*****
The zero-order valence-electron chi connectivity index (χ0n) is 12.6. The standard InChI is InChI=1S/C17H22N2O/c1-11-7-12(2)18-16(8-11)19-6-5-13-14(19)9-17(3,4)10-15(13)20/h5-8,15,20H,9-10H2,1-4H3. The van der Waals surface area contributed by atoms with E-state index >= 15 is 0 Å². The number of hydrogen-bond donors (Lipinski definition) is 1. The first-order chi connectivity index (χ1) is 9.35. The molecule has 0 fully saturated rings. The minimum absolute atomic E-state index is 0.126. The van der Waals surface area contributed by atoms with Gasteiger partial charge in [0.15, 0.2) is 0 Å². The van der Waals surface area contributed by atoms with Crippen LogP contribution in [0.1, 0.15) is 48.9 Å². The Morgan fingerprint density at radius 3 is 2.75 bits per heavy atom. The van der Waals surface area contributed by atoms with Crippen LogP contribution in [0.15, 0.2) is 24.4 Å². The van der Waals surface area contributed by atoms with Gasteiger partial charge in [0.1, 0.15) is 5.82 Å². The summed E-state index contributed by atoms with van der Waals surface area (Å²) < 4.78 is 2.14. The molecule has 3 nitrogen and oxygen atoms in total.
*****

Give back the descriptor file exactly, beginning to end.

The zero-order valence-electron chi connectivity index (χ0n) is 12.6. The standard InChI is InChI=1S/C17H22N2O/c1-11-7-12(2)18-16(8-11)19-6-5-13-14(19)9-17(3,4)10-15(13)20/h5-8,15,20H,9-10H2,1-4H3. The van der Waals surface area contributed by atoms with E-state index >= 15 is 0 Å². The number of hydrogen-bond donors (Lipinski definition) is 1. The first-order chi connectivity index (χ1) is 9.35. The molecule has 0 fully saturated rings. The minimum absolute atomic E-state index is 0.126. The van der Waals surface area contributed by atoms with Gasteiger partial charge in [0.15, 0.2) is 0 Å². The van der Waals surface area contributed by atoms with Crippen LogP contribution in [0.1, 0.15) is 48.9 Å². The Morgan fingerprint density at radius 3 is 2.75 bits per heavy atom. The van der Waals surface area contributed by atoms with Crippen LogP contribution in [0.15, 0.2) is 24.4 Å². The van der Waals surface area contributed by atoms with Gasteiger partial charge in [0.1, 0.15) is 5.82 Å². The summed E-state index contributed by atoms with van der Waals surface area (Å²) < 4.78 is 2.14. The molecule has 3 nitrogen and oxygen atoms in total.